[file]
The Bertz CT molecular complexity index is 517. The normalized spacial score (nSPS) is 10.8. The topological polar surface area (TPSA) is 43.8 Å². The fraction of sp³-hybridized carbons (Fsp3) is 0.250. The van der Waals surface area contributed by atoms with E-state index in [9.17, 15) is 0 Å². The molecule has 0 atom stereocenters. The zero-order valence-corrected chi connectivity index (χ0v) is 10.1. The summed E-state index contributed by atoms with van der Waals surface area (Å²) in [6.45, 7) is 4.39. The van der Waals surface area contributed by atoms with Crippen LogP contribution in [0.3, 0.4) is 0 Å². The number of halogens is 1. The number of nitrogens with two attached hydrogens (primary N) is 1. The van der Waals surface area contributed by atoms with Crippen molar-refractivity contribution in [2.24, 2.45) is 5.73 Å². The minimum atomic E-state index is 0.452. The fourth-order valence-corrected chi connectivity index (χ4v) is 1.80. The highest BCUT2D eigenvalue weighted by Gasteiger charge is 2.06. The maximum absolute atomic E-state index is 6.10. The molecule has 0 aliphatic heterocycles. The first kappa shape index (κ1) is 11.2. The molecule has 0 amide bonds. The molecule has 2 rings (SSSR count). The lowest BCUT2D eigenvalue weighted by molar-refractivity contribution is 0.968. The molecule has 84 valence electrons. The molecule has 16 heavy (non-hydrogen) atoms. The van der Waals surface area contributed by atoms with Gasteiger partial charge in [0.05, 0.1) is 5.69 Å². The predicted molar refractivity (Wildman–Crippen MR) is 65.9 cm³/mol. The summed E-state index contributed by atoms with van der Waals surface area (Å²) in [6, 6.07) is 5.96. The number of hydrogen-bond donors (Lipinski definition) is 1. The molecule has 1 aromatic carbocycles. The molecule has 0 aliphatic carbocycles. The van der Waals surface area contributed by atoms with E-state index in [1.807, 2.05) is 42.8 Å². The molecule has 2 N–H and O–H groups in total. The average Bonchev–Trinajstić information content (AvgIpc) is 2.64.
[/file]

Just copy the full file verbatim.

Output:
The Bertz CT molecular complexity index is 517. The normalized spacial score (nSPS) is 10.8. The topological polar surface area (TPSA) is 43.8 Å². The fraction of sp³-hybridized carbons (Fsp3) is 0.250. The van der Waals surface area contributed by atoms with E-state index in [9.17, 15) is 0 Å². The molecule has 0 atom stereocenters. The zero-order valence-corrected chi connectivity index (χ0v) is 10.1. The summed E-state index contributed by atoms with van der Waals surface area (Å²) in [6.45, 7) is 4.39. The van der Waals surface area contributed by atoms with Crippen LogP contribution in [0.3, 0.4) is 0 Å². The number of halogens is 1. The number of nitrogens with two attached hydrogens (primary N) is 1. The van der Waals surface area contributed by atoms with Crippen molar-refractivity contribution in [2.24, 2.45) is 5.73 Å². The minimum atomic E-state index is 0.452. The fourth-order valence-corrected chi connectivity index (χ4v) is 1.80. The highest BCUT2D eigenvalue weighted by Gasteiger charge is 2.06. The maximum absolute atomic E-state index is 6.10. The molecule has 0 aliphatic heterocycles. The first kappa shape index (κ1) is 11.2. The molecule has 0 amide bonds. The molecule has 2 rings (SSSR count). The lowest BCUT2D eigenvalue weighted by molar-refractivity contribution is 0.968. The molecule has 84 valence electrons. The molecule has 16 heavy (non-hydrogen) atoms. The van der Waals surface area contributed by atoms with Gasteiger partial charge in [0.05, 0.1) is 5.69 Å². The predicted molar refractivity (Wildman–Crippen MR) is 65.9 cm³/mol. The summed E-state index contributed by atoms with van der Waals surface area (Å²) in [6, 6.07) is 5.96. The number of hydrogen-bond donors (Lipinski definition) is 1. The molecule has 1 aromatic carbocycles. The molecule has 0 aliphatic carbocycles. The van der Waals surface area contributed by atoms with E-state index in [1.807, 2.05) is 42.8 Å². The molecule has 2 N–H and O–H groups in total. The average Bonchev–Trinajstić information content (AvgIpc) is 2.64.